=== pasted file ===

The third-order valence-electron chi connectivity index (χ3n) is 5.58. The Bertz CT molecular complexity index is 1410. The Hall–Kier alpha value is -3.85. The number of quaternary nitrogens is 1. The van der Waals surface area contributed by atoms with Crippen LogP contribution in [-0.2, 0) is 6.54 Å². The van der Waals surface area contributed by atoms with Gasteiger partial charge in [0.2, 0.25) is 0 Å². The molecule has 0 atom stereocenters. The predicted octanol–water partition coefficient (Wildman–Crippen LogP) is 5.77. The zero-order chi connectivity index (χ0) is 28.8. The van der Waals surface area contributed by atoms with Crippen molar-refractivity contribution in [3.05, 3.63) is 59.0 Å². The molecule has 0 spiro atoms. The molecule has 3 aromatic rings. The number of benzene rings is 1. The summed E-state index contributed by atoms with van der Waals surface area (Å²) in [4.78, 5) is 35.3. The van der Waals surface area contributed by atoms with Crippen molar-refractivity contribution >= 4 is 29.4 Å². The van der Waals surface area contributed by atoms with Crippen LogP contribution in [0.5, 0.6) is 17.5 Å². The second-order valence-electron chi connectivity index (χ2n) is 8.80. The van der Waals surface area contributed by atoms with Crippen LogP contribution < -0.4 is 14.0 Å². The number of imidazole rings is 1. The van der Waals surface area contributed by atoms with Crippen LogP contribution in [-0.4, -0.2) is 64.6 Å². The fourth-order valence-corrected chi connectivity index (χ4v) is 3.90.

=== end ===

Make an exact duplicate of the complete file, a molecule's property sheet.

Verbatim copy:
The third-order valence-electron chi connectivity index (χ3n) is 5.58. The Bertz CT molecular complexity index is 1410. The Hall–Kier alpha value is -3.85. The number of quaternary nitrogens is 1. The van der Waals surface area contributed by atoms with Crippen LogP contribution in [-0.2, 0) is 6.54 Å². The van der Waals surface area contributed by atoms with Gasteiger partial charge in [0.2, 0.25) is 0 Å². The molecule has 0 atom stereocenters. The predicted octanol–water partition coefficient (Wildman–Crippen LogP) is 5.77. The zero-order chi connectivity index (χ0) is 28.8. The van der Waals surface area contributed by atoms with Crippen molar-refractivity contribution in [3.05, 3.63) is 59.0 Å². The molecule has 0 spiro atoms. The molecule has 3 aromatic rings. The number of benzene rings is 1. The summed E-state index contributed by atoms with van der Waals surface area (Å²) in [4.78, 5) is 35.3. The van der Waals surface area contributed by atoms with Crippen molar-refractivity contribution >= 4 is 29.4 Å². The van der Waals surface area contributed by atoms with Crippen LogP contribution in [0.5, 0.6) is 17.5 Å². The second-order valence-electron chi connectivity index (χ2n) is 8.80. The van der Waals surface area contributed by atoms with Crippen LogP contribution < -0.4 is 14.0 Å². The number of imidazole rings is 1. The van der Waals surface area contributed by atoms with Crippen LogP contribution in [-0.4, -0.2) is 64.6 Å². The fourth-order valence-corrected chi connectivity index (χ4v) is 3.90.